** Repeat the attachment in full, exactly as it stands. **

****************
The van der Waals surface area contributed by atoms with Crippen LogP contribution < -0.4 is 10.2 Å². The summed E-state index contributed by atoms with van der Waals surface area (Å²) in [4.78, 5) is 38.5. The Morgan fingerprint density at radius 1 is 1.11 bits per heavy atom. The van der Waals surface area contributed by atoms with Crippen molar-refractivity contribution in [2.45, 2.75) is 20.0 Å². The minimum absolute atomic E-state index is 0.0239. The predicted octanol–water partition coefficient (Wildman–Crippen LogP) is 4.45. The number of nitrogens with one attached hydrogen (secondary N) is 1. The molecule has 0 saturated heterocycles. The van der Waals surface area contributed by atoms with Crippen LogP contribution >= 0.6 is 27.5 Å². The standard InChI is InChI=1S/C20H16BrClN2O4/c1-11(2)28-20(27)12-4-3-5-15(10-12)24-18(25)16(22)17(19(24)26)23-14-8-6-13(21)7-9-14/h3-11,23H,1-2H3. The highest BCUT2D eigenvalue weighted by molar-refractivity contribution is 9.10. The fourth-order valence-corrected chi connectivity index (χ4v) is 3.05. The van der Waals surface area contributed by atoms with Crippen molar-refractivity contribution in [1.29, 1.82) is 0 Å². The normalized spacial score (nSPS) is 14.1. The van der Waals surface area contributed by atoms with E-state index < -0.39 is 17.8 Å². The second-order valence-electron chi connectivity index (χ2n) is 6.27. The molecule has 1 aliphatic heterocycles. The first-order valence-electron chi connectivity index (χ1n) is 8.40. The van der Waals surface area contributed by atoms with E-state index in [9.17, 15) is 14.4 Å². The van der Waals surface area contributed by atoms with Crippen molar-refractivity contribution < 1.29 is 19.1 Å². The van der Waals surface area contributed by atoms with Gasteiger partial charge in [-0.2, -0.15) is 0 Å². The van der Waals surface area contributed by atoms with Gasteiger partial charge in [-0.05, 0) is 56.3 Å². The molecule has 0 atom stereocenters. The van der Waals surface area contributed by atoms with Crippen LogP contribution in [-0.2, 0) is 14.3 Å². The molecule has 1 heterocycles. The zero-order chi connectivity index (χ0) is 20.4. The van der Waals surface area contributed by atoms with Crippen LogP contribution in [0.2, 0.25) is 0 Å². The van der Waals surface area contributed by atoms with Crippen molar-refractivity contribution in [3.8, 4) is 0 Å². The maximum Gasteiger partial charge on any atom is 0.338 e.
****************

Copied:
The van der Waals surface area contributed by atoms with Crippen LogP contribution < -0.4 is 10.2 Å². The summed E-state index contributed by atoms with van der Waals surface area (Å²) in [4.78, 5) is 38.5. The Morgan fingerprint density at radius 1 is 1.11 bits per heavy atom. The van der Waals surface area contributed by atoms with Crippen molar-refractivity contribution in [2.45, 2.75) is 20.0 Å². The minimum absolute atomic E-state index is 0.0239. The predicted octanol–water partition coefficient (Wildman–Crippen LogP) is 4.45. The number of nitrogens with one attached hydrogen (secondary N) is 1. The molecule has 0 saturated heterocycles. The van der Waals surface area contributed by atoms with Crippen LogP contribution >= 0.6 is 27.5 Å². The standard InChI is InChI=1S/C20H16BrClN2O4/c1-11(2)28-20(27)12-4-3-5-15(10-12)24-18(25)16(22)17(19(24)26)23-14-8-6-13(21)7-9-14/h3-11,23H,1-2H3. The highest BCUT2D eigenvalue weighted by molar-refractivity contribution is 9.10. The fourth-order valence-corrected chi connectivity index (χ4v) is 3.05. The van der Waals surface area contributed by atoms with Crippen molar-refractivity contribution in [1.29, 1.82) is 0 Å². The normalized spacial score (nSPS) is 14.1. The van der Waals surface area contributed by atoms with E-state index < -0.39 is 17.8 Å². The second-order valence-electron chi connectivity index (χ2n) is 6.27. The molecule has 1 aliphatic heterocycles. The first-order valence-electron chi connectivity index (χ1n) is 8.40. The van der Waals surface area contributed by atoms with E-state index in [9.17, 15) is 14.4 Å². The van der Waals surface area contributed by atoms with Crippen molar-refractivity contribution < 1.29 is 19.1 Å². The van der Waals surface area contributed by atoms with Gasteiger partial charge in [-0.2, -0.15) is 0 Å². The van der Waals surface area contributed by atoms with Gasteiger partial charge in [-0.05, 0) is 56.3 Å². The molecule has 0 atom stereocenters. The van der Waals surface area contributed by atoms with Crippen LogP contribution in [-0.2, 0) is 14.3 Å². The molecule has 1 heterocycles. The zero-order chi connectivity index (χ0) is 20.4. The van der Waals surface area contributed by atoms with Crippen LogP contribution in [0.2, 0.25) is 0 Å². The van der Waals surface area contributed by atoms with Crippen molar-refractivity contribution in [3.8, 4) is 0 Å². The maximum Gasteiger partial charge on any atom is 0.338 e.